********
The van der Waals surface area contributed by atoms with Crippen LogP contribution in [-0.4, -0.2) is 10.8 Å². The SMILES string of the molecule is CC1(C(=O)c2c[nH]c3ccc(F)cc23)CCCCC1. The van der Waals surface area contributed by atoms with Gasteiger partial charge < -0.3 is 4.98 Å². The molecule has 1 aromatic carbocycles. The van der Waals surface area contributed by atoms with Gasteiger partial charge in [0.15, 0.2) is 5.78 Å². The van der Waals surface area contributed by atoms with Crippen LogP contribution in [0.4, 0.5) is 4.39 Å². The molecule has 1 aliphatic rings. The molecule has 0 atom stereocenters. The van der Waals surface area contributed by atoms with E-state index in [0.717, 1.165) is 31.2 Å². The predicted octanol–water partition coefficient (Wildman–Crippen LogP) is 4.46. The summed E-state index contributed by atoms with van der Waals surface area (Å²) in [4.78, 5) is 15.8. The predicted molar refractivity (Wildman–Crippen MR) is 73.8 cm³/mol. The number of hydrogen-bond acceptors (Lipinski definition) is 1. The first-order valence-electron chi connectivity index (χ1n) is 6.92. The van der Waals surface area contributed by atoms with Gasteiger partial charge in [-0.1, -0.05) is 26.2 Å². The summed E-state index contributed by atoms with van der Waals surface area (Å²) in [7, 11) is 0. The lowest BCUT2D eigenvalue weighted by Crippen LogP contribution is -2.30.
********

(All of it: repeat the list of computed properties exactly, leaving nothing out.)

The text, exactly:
The van der Waals surface area contributed by atoms with Crippen LogP contribution in [-0.4, -0.2) is 10.8 Å². The SMILES string of the molecule is CC1(C(=O)c2c[nH]c3ccc(F)cc23)CCCCC1. The van der Waals surface area contributed by atoms with Gasteiger partial charge < -0.3 is 4.98 Å². The molecule has 1 aromatic carbocycles. The van der Waals surface area contributed by atoms with Gasteiger partial charge in [0.15, 0.2) is 5.78 Å². The van der Waals surface area contributed by atoms with Crippen LogP contribution in [0.4, 0.5) is 4.39 Å². The molecule has 1 aliphatic rings. The molecule has 0 atom stereocenters. The van der Waals surface area contributed by atoms with E-state index in [0.717, 1.165) is 31.2 Å². The predicted octanol–water partition coefficient (Wildman–Crippen LogP) is 4.46. The summed E-state index contributed by atoms with van der Waals surface area (Å²) in [4.78, 5) is 15.8. The predicted molar refractivity (Wildman–Crippen MR) is 73.8 cm³/mol. The number of hydrogen-bond acceptors (Lipinski definition) is 1. The first-order valence-electron chi connectivity index (χ1n) is 6.92. The van der Waals surface area contributed by atoms with Gasteiger partial charge in [-0.1, -0.05) is 26.2 Å². The summed E-state index contributed by atoms with van der Waals surface area (Å²) in [7, 11) is 0. The lowest BCUT2D eigenvalue weighted by Crippen LogP contribution is -2.30.